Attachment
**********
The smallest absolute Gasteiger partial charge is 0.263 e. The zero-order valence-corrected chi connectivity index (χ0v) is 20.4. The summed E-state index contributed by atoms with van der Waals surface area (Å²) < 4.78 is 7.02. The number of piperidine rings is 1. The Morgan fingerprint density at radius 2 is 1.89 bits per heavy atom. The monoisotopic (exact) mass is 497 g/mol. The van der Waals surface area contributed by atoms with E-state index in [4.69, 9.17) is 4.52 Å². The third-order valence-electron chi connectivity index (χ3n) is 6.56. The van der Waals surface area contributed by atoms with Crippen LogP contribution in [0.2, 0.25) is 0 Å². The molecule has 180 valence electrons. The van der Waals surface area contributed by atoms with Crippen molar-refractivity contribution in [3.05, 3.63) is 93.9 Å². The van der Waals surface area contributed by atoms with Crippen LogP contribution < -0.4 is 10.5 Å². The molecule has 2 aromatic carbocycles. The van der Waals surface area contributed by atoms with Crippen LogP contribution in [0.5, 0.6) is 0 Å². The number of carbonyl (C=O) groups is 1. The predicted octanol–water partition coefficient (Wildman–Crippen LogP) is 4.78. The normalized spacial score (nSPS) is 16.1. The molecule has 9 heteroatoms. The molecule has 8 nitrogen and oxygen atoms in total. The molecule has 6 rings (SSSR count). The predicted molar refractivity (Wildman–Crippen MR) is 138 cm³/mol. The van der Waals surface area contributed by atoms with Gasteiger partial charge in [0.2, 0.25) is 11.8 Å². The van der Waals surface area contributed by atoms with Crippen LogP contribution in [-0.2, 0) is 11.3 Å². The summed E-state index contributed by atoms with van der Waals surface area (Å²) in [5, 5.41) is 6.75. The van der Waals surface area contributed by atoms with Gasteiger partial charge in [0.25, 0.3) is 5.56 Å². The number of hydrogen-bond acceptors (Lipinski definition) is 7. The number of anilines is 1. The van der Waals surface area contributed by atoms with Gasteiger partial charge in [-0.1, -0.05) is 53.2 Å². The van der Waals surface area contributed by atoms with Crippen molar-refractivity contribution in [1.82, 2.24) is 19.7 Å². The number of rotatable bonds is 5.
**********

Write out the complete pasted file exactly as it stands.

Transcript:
The smallest absolute Gasteiger partial charge is 0.263 e. The zero-order valence-corrected chi connectivity index (χ0v) is 20.4. The summed E-state index contributed by atoms with van der Waals surface area (Å²) < 4.78 is 7.02. The number of piperidine rings is 1. The Morgan fingerprint density at radius 2 is 1.89 bits per heavy atom. The monoisotopic (exact) mass is 497 g/mol. The van der Waals surface area contributed by atoms with E-state index in [4.69, 9.17) is 4.52 Å². The third-order valence-electron chi connectivity index (χ3n) is 6.56. The van der Waals surface area contributed by atoms with Crippen LogP contribution in [0.2, 0.25) is 0 Å². The molecule has 180 valence electrons. The van der Waals surface area contributed by atoms with Crippen molar-refractivity contribution in [3.05, 3.63) is 93.9 Å². The van der Waals surface area contributed by atoms with Crippen LogP contribution < -0.4 is 10.5 Å². The molecule has 2 aromatic carbocycles. The van der Waals surface area contributed by atoms with Crippen LogP contribution in [0.5, 0.6) is 0 Å². The number of carbonyl (C=O) groups is 1. The predicted octanol–water partition coefficient (Wildman–Crippen LogP) is 4.78. The normalized spacial score (nSPS) is 16.1. The molecule has 9 heteroatoms. The molecule has 8 nitrogen and oxygen atoms in total. The molecule has 6 rings (SSSR count). The predicted molar refractivity (Wildman–Crippen MR) is 138 cm³/mol. The van der Waals surface area contributed by atoms with Gasteiger partial charge in [0.2, 0.25) is 11.8 Å². The van der Waals surface area contributed by atoms with Crippen LogP contribution in [-0.2, 0) is 11.3 Å². The summed E-state index contributed by atoms with van der Waals surface area (Å²) in [5, 5.41) is 6.75. The van der Waals surface area contributed by atoms with Gasteiger partial charge in [0.25, 0.3) is 5.56 Å². The number of hydrogen-bond acceptors (Lipinski definition) is 7. The number of anilines is 1. The van der Waals surface area contributed by atoms with Gasteiger partial charge in [-0.1, -0.05) is 53.2 Å². The van der Waals surface area contributed by atoms with Crippen molar-refractivity contribution in [1.82, 2.24) is 19.7 Å². The number of rotatable bonds is 5.